A procuring agency erred by essentially assigning a small business a failing past performance score without referring the matter to the SBA.
In a recent bid protest decision, the GAO held that the assignment of a failing past performance score under a past/fail system constituted a non-responsibility determination–and that the SBA was entitled to review the agency’s determination under the SBA’s Certificate of Competency procedures.
Even if a proposal arrives in a government mailroom by the submittal deadline, the proposal is nevertheless “late” if it does not reach the location specified in the solicitation by the designated time.
In a recent bid protest decision, the GAO reaffirmed long-standing precedent that “receipt of a bid or proposal at a mailroom or other receiving area does not constitute receipt at the location specified in the RFP, provided the agency has established reasonable procedures to ensure that mailed bids or proposals are routed from the mailroom to the location designated in a solicitation for receipt.”
When issuing task order solicitations under unrestricted multiple award contracts, procuring agencies are not required to apply the so-called “rule of two” and set aside task orders for small businesses.
In a recent bid protest decision, the GAO–over the objections of the SBA–held that agencies “may,” but need not, set aside task orders under multiple-award contracts. The GAO’s decision essentially overturns a 2008 decision in which the GAO held that the rule of two does require agencies to set aside task orders.
The GAO sustained only 13% of bid protests in Fiscal Year 2014, down from 17% in the previous fiscal year.
But although some commentators might interpret the numbers as a sign that more non-meritorious protests were filed, the “effectiveness rate” (which measures sustain decisions plus voluntary agency corrective actions) remained steady at 43%. In other words, agencies are taking corrective action more frequently in response to GAO bid protests–but when the agency doesn’t take corrective action, the protester’s odds of success may be long.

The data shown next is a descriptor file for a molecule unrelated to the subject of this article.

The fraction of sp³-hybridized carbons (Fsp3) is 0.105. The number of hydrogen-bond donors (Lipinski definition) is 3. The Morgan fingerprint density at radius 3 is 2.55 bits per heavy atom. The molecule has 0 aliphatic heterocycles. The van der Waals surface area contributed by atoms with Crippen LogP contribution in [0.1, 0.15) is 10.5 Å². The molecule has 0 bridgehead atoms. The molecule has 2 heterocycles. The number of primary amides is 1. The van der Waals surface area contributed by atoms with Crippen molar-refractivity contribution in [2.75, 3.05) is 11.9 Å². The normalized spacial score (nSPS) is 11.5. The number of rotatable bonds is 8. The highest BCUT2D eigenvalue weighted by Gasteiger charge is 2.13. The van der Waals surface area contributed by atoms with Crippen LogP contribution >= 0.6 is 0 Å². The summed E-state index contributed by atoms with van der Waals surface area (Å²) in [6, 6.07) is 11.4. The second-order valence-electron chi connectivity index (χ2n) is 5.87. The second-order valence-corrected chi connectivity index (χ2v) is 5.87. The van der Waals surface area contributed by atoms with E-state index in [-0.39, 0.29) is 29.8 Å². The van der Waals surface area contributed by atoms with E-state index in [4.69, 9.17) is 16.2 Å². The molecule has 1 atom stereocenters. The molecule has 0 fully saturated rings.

Once an agency has completed its past performance evaluation it is not required to seek updated past performance information from offerors.
As demonstrated in a recent GAO bid protest decision, an agency may rely on the most recent past performance information available at the time of evaluation, and is not required to seek more recent information at the time of the source selection.
GAO bid protests were the focus of my presentation at this year’s Navy Gold Coast conference in San Diego. If you weren’t able to make it to Gold Coast in August, I have good news: the conference organizers have made all of this year’s presentations available online, free of charge.
My GAO bid protest presentation covers the GAO’s jurisdiction, who can file a protest, the timeliness rules, how the protest process works, protest outcomes, success rates, and more. To view my Gold Coast presentation on GAO bid protests, just follow this link. And don’t forget to check out the other great presentations from this year’s Gold Coast conference, too.
The GAO’s jurisdiction over task order protests turns on whether the award price of the task order exceeds $10 million–not whether the protester’s proposed price exceeds $10 million.
In a recent bid protest decision, the GAO held that it lacked jurisdiction over a task order protest because the award price was under $10 million, even though the protester had proposed a price of approximately $11.4 million.